This is a well-thought-out interface from a onetime Apple engineer. (Warden said he worked on several software projects at Apple, including Final Cut Studio.)

Drawbacks: There's no way to delete data once it's been uploaded (you can get around this by using a Google Spreadsheet as a data source), and editing time is limited to as long as your browser is open and you haven't started a new map. Embedded OpenHeatMap.com-hosted maps may be slow to load.

The documentation doesn't make it clear whether you can set where the map is centered or what the default zoom level should be; Warden told me by e-mail that the system remembers where you last positioned and zoomed the map before saving. And this feature still can occasionally be buggy, although Warden is responsive to bug reports.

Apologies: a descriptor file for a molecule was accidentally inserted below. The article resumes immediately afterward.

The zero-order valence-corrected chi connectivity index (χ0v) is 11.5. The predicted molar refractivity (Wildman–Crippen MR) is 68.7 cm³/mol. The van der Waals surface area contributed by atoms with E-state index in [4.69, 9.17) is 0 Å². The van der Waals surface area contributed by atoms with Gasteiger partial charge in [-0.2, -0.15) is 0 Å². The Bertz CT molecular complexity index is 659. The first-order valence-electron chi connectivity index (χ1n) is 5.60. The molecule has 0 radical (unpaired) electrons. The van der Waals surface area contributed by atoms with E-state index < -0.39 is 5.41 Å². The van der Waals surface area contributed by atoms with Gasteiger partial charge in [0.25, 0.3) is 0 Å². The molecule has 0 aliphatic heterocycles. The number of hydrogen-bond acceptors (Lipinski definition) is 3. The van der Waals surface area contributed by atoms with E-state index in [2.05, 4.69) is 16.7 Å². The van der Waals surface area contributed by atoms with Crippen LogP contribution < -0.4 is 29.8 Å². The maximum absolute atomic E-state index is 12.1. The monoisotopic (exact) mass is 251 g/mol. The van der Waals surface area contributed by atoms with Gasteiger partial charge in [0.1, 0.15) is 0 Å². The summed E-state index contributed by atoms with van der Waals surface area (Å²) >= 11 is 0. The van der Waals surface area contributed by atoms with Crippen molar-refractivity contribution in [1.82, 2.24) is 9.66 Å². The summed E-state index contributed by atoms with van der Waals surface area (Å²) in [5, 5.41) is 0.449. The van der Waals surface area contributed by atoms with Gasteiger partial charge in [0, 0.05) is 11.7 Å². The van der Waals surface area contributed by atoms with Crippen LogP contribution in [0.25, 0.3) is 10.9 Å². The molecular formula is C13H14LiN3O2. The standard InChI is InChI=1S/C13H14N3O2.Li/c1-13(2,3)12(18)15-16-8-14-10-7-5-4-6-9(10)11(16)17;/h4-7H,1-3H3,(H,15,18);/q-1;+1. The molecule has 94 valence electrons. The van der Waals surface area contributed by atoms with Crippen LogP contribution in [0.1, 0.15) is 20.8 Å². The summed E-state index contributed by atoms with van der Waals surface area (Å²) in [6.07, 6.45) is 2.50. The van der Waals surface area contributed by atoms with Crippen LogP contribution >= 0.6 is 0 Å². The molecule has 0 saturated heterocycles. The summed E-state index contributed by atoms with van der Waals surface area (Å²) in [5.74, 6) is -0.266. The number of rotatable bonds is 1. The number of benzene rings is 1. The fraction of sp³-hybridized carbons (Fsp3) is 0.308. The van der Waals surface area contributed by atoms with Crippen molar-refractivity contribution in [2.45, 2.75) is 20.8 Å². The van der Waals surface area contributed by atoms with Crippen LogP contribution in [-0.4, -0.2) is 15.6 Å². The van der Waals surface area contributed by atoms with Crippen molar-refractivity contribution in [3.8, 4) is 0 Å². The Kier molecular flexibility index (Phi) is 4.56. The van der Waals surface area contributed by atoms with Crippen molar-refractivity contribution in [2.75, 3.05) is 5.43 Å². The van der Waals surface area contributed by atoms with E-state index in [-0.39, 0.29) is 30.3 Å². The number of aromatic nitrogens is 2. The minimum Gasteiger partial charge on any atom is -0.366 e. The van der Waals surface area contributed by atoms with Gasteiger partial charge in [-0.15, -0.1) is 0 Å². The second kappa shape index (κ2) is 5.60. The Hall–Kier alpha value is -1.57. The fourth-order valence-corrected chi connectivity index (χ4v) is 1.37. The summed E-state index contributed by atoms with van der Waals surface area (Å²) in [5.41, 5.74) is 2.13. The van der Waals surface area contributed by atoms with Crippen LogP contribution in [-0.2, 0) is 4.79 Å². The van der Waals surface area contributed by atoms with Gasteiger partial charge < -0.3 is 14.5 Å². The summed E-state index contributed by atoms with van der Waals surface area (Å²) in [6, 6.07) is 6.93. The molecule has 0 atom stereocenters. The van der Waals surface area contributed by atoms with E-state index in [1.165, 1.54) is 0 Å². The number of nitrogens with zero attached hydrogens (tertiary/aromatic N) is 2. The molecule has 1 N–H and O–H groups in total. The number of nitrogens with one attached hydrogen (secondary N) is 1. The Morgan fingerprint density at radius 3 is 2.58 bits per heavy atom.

Skill level: Beginner.

Runs on: Web browsers enabled for Flash or HTML 5 Canvas.

Learn more: Its title notwithstanding, the four-minute video "How OpenHeatMap Can Help Journalists" offers a clear explanation for anyone interested in using the service. You can also view samples on the OpenHeatMap Gallery and check out this Guardian interactive map of where Facebook is used.


What it does: OpenLayers is a JavaScript library for displaying map information. It's aimed at providing functionality similar to those big companies' code libraries -- but with open-source code. OpenLayers works with OpenStreetMap and other maps, as this tutorial about use with Google shows.